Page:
Obesity affects 40% of adults in the United States, resulting in health conditions that include heart disease, high blood pressure, type 2 diabetes, and some cancers.
According to the U.S. Centers for Disease Control and Prevention, obesity and its related conditions far outweigh other causes of death.
Current drugs for obesity don’t effectively reduce it or have undesirable side effects.
In a recent study from the University of New Mexico, researchers found that a cancer-fighting compound they discovered some years ago might also reduce body fat and help fight obesity and diabetes.
The team has been studying GPER, the G protein-coupled estrogen receptor that G-1 activates, because GPER affects certain breast cancer cells.
Although the compound G-1 is currently in phase 1 clinical trials for cancer, the researchers are planning preclinical studies to use G-1 to fight fat in obese people.
The study is published in Science Translational Medicine. The lead author is Eric Prossnitz, Ph.D.
When breast cancer drugs like tamoxifen and fulvestrant block estrogen receptors in a cell’s nucleus, they also activate GPER, which is found in cell membranes.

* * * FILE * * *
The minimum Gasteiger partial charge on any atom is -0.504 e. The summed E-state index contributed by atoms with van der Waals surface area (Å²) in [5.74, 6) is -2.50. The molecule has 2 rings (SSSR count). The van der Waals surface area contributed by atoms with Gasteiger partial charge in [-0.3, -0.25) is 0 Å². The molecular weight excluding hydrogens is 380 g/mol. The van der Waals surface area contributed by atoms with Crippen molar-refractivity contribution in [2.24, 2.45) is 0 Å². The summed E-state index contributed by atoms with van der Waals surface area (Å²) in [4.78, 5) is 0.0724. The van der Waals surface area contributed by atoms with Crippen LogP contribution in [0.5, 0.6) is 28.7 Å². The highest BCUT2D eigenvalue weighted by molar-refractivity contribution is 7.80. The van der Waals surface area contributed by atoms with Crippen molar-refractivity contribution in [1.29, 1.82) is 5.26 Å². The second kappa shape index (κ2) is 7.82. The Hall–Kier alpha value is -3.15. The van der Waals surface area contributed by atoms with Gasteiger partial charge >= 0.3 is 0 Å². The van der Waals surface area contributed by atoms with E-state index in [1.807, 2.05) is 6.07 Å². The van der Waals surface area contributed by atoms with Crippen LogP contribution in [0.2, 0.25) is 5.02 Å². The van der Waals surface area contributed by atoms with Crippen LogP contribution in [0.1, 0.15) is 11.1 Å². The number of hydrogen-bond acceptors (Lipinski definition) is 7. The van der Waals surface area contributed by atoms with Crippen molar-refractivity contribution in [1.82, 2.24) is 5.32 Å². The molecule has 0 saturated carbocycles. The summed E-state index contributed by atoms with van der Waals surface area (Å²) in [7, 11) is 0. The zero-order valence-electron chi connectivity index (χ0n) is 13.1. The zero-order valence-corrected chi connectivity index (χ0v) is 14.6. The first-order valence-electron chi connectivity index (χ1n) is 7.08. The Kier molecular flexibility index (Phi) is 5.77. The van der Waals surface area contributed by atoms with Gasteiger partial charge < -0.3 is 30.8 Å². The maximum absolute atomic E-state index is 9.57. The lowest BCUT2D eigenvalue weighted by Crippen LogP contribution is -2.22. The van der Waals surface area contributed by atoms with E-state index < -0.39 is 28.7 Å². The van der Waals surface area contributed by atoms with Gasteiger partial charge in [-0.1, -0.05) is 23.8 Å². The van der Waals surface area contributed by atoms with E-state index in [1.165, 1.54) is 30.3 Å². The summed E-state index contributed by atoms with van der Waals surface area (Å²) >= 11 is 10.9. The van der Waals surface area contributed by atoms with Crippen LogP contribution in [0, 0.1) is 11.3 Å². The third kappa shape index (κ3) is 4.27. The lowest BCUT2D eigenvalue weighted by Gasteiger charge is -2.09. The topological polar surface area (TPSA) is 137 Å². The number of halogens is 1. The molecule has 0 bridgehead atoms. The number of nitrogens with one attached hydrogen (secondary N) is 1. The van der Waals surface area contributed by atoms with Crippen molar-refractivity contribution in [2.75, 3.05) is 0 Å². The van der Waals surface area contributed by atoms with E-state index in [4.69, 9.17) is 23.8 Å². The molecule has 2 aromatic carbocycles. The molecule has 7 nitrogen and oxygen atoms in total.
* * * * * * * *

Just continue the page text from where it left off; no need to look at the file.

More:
The team’s previous studies showed that GPER may play a role in resistance to tamoxifen and similar drugs.
Estrogen is considered a female hormone, although men produce it at low levels.
Low estrogen in women is a hallmark of menopause, and postmenopausal women also have higher rates of heart disease, high blood pressure, obesity, and diabetes.
So to understand whether G-1 might affect metabolism in postmenopausal women, Prossnitz and his team studied mice with low estrogen levels.
In their new research, the researchers treated these obese female mice with G-1 and found the mice lost weight and their diabetes went away.
They determined that the weight loss resulted from what their bodies did with the calories they ate. Instead of storing calories as fat, the mice used them as fuel.
Basically, their metabolism changed. The mice showed increased energy expenditure.
The team also studied male mice, which have naturally low levels of estrogen. Although the treated mice did not lose weight, they did not gain additional weight either, like the untreated mice. More importantly, their diabetes improved.
The findings suggest that G-1 has separate effects on obesity and diabetes.
The team now is starting the long path toward clinical trials that will test the ability G-1 to fight obesity and diabetes in people.
They hope that one day soon G-1 could revolutionize the treatment of metabolic disorders.
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